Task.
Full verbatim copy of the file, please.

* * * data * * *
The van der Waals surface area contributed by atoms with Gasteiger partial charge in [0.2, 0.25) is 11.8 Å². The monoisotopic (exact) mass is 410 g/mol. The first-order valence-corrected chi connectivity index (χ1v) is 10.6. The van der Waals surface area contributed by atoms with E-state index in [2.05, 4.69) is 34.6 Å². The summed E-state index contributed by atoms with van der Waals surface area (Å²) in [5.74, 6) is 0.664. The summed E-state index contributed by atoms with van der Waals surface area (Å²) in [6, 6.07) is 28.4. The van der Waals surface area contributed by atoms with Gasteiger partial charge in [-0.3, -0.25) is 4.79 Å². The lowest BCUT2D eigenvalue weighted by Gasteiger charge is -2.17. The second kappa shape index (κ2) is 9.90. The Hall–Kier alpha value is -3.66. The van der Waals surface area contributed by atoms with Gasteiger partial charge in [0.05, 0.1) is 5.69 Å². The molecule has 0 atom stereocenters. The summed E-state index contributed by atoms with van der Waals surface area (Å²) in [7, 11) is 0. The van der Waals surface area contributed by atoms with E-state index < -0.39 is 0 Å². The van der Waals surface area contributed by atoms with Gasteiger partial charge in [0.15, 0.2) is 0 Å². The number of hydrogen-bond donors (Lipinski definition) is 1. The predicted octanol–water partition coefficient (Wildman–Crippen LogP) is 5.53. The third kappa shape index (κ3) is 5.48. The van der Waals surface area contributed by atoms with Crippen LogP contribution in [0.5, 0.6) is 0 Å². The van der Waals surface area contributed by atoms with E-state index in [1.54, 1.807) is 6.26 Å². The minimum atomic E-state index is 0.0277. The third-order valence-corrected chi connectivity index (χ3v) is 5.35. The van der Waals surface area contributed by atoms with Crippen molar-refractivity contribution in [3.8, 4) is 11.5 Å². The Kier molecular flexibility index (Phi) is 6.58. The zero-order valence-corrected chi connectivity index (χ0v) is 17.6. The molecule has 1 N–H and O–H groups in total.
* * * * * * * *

The van der Waals surface area contributed by atoms with Gasteiger partial charge in [0.2, 0.25) is 11.8 Å². The monoisotopic (exact) mass is 410 g/mol. The first-order valence-corrected chi connectivity index (χ1v) is 10.6. The van der Waals surface area contributed by atoms with E-state index in [2.05, 4.69) is 34.6 Å². The summed E-state index contributed by atoms with van der Waals surface area (Å²) in [5.74, 6) is 0.664. The summed E-state index contributed by atoms with van der Waals surface area (Å²) in [6, 6.07) is 28.4. The van der Waals surface area contributed by atoms with Gasteiger partial charge in [-0.3, -0.25) is 4.79 Å². The lowest BCUT2D eigenvalue weighted by Gasteiger charge is -2.17. The second kappa shape index (κ2) is 9.90. The Hall–Kier alpha value is -3.66. The van der Waals surface area contributed by atoms with Gasteiger partial charge in [0.05, 0.1) is 5.69 Å². The molecule has 0 atom stereocenters. The summed E-state index contributed by atoms with van der Waals surface area (Å²) in [7, 11) is 0. The van der Waals surface area contributed by atoms with E-state index < -0.39 is 0 Å². The van der Waals surface area contributed by atoms with Gasteiger partial charge in [0.15, 0.2) is 0 Å². The number of hydrogen-bond donors (Lipinski definition) is 1. The predicted octanol–water partition coefficient (Wildman–Crippen LogP) is 5.53. The third kappa shape index (κ3) is 5.48. The van der Waals surface area contributed by atoms with Crippen LogP contribution in [0.5, 0.6) is 0 Å². The van der Waals surface area contributed by atoms with E-state index in [1.54, 1.807) is 6.26 Å². The minimum atomic E-state index is 0.0277. The third-order valence-corrected chi connectivity index (χ3v) is 5.35. The van der Waals surface area contributed by atoms with Crippen molar-refractivity contribution in [3.8, 4) is 11.5 Å². The Kier molecular flexibility index (Phi) is 6.58. The zero-order valence-corrected chi connectivity index (χ0v) is 17.6. The molecule has 1 N–H and O–H groups in total.